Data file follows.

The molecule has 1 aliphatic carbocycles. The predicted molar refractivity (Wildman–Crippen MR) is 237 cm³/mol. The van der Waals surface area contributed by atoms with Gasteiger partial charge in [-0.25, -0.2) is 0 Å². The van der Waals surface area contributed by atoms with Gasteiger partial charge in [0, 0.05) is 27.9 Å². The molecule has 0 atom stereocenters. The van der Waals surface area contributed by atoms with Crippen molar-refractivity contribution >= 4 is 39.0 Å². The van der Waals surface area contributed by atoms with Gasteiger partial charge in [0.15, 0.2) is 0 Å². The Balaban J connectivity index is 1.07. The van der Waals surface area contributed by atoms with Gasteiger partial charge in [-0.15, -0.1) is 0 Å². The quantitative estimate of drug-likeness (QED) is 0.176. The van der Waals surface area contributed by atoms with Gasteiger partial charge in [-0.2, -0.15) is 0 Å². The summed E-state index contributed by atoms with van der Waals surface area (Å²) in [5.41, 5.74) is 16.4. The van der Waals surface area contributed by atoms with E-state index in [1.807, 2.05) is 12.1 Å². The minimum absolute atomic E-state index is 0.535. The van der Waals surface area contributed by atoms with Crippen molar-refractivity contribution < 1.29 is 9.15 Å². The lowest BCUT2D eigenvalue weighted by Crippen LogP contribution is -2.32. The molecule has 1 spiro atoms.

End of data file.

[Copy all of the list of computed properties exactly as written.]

The molecule has 1 aliphatic carbocycles. The predicted molar refractivity (Wildman–Crippen MR) is 237 cm³/mol. The van der Waals surface area contributed by atoms with Gasteiger partial charge in [-0.25, -0.2) is 0 Å². The van der Waals surface area contributed by atoms with Gasteiger partial charge in [0, 0.05) is 27.9 Å². The molecule has 0 atom stereocenters. The van der Waals surface area contributed by atoms with Crippen molar-refractivity contribution >= 4 is 39.0 Å². The van der Waals surface area contributed by atoms with Gasteiger partial charge in [0.15, 0.2) is 0 Å². The Balaban J connectivity index is 1.07. The van der Waals surface area contributed by atoms with Gasteiger partial charge in [-0.15, -0.1) is 0 Å². The quantitative estimate of drug-likeness (QED) is 0.176. The van der Waals surface area contributed by atoms with Gasteiger partial charge in [-0.2, -0.15) is 0 Å². The summed E-state index contributed by atoms with van der Waals surface area (Å²) in [5.41, 5.74) is 16.4. The van der Waals surface area contributed by atoms with E-state index in [1.807, 2.05) is 12.1 Å². The minimum absolute atomic E-state index is 0.535. The van der Waals surface area contributed by atoms with Crippen molar-refractivity contribution < 1.29 is 9.15 Å². The lowest BCUT2D eigenvalue weighted by Crippen LogP contribution is -2.32. The molecule has 1 spiro atoms.